Indonesia at a glance

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The crisis and the response

  • Indonesia suffered two devastating earthquakes (in West Java and West Sumatra) in September 2009, triggering drastically different responses.
  • As the government did not welcome assistance for West Java, feeling that it could handle the response on its own, the international response was extremely limited and needs still remain.
  • Subsequently recognising its failure to provide adequate support in West Java, the government “welcomed” aid following the West Sumatra disaster.
  • The multiplicity of organisations arriving in West Sumatra created coordination challenges. OCHA coordinated international organisations while the Indonesian government worked with national counterparts. Communication with the government was often imperfect.
  • Coordination shortcomings led to duplication of effort and tensions. Over-interviewed survivors were forced to repeatedly answer the same questions.
  • Lack of standardised procedures and methodologies resulted in inconsistent damage assessments and problems sharing data between response actors.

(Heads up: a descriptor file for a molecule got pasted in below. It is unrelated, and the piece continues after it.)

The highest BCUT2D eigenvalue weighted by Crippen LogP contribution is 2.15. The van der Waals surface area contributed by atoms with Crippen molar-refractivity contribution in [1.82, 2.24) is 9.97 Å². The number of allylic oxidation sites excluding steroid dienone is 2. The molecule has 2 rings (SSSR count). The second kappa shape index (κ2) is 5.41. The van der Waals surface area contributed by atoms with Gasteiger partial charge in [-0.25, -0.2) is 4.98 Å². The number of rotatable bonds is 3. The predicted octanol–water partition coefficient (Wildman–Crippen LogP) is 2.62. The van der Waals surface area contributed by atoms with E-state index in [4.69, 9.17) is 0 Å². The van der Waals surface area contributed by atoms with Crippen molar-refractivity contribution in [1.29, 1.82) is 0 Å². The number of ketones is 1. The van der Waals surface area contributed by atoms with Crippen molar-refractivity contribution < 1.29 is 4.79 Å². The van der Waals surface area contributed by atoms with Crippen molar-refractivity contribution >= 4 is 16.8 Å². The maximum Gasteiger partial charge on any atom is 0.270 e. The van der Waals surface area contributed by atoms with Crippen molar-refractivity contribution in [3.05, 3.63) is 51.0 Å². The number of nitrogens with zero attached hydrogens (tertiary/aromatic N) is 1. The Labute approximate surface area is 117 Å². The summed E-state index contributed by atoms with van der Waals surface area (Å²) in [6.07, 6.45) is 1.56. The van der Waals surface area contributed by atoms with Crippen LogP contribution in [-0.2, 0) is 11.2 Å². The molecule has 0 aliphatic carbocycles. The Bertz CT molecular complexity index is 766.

Donor performance

  • Donors were generally criticised for not doing enough to integrate disaster risk reduction, prevention and preparedness into emergency assistance and for not funding organisational capacity for contingency planning and preparedness.
  • Failure to integrate a DRR approach into relief efforts reduced prospects for long-term sustainable recovery.
  • International media frenzy provoked a “contest for profile” among donors and led to only the most visible early recovery needs being met.

Key challenges and areas for improvement

  • Donors must avoid overlapping funding and do more to coordinate and align their responses.
  • Standardised needs-assessment processes should be implemented for all actors to reference and use.
  • More efforts should be made to bolster protection of disaster-affected people, using a gender-based approach to help the most vulnerable.
  • Donors should encourage the integration of local capacity building into humanitarian aid.

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Indonesia at a glance

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